Startups Around The World
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This year I went to Thailand, Singapore, Indonesia and Croatia and had a chance to visit startups in each of those countries. One lasting impression from all my trips was the quality of products being created. These is no question in my mind that most of the technical talent in the world exists outside the US.
I think there are two kinds of internet companies being created today: global network effect companies and local network effect companies. Global network effect companies are like Google, Facebook and Dropbox, companies with large technical barriers to entry that can easily provide value to everyone in the world from an office in California. Local network effect companies are local marketplaces, business listing sites, real estate listings and ecommerce companies, where there is an advantage to being on the ground and close to your buyers and sellers. These local companies win markets over foreign companies because they are better able to understand and act on local marketplace dynamics.
There will be new billion dollar companies created in the US every year, mostly around new platforms and technologies (drones, VR and self-driving cars come to mind). However, I think a larger share of internet successes over time will come from local companies outside the US. In the past five years, China has had a booming internet economy, with startups like Jingdong (ecommerce), Vancl (clothing), 58.com (local listings), YY (live video) all joining the billion dollar club. The same story will be repeated in every growth market over the world as all businesses become software businesses and they ride the wave of a growing middle class adopting smartphones. This wave is happening in Southeast Asia, where smartphone sales were up 61% in the first three quarters of last year (a total of 41 million handsets).
I’d like to see YC fund more of these foreign local internet companies. Part of this is outreach: I found abroad that lots of founders had heard of YC but thought of it as a pipe dream, only available to American startups. In fact, the Winter 2014 batch had founders from 22 countries outside the US. One of our most successful companies was Bellabeat, from Slovenia, who went on to raise a $4.5m seed round post-YC. Over time, our top companies should increasingly reflect the global distribution of talent, and more of them will come from outside the US.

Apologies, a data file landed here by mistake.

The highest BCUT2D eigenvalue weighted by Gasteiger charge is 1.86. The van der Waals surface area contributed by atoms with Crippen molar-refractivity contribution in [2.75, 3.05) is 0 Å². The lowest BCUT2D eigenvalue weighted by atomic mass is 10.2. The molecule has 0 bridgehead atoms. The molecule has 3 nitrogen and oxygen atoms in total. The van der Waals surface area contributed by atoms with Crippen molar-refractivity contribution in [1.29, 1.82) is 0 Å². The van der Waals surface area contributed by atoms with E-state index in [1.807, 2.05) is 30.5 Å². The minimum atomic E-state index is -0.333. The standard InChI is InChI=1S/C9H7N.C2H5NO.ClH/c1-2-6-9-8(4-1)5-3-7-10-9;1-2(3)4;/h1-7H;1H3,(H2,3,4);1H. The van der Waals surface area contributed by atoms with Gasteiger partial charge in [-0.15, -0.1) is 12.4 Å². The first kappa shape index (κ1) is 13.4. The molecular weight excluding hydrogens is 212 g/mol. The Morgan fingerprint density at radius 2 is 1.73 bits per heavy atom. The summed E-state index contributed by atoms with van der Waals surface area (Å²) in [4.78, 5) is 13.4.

Foreign companies don’t have to stay in Silicon Valley after they do YC. For companies targeting local markets it usually makes sense to return to where your customers are.
One question then is why you would do YC and come to California for three months if you are planning to base your company in your home country. Silicon Valley isn’t just a place, it is actually a network of talent, capital and connections. Coming to SV to gain access to that network is worth doing, even if only temporarily, and even if it isn’t through YC.
The internet has been a great global equalizer: a team in Zagreb or Hong Kong can reach customers around the world without ever leaving. What they don’t have access to is information: financing connections, partnerships, experience running large scale internet companies. One of our goals at YC is to help many more startups around the world get access to these things.
This article is written by Justin Kan and you can read the original version here.
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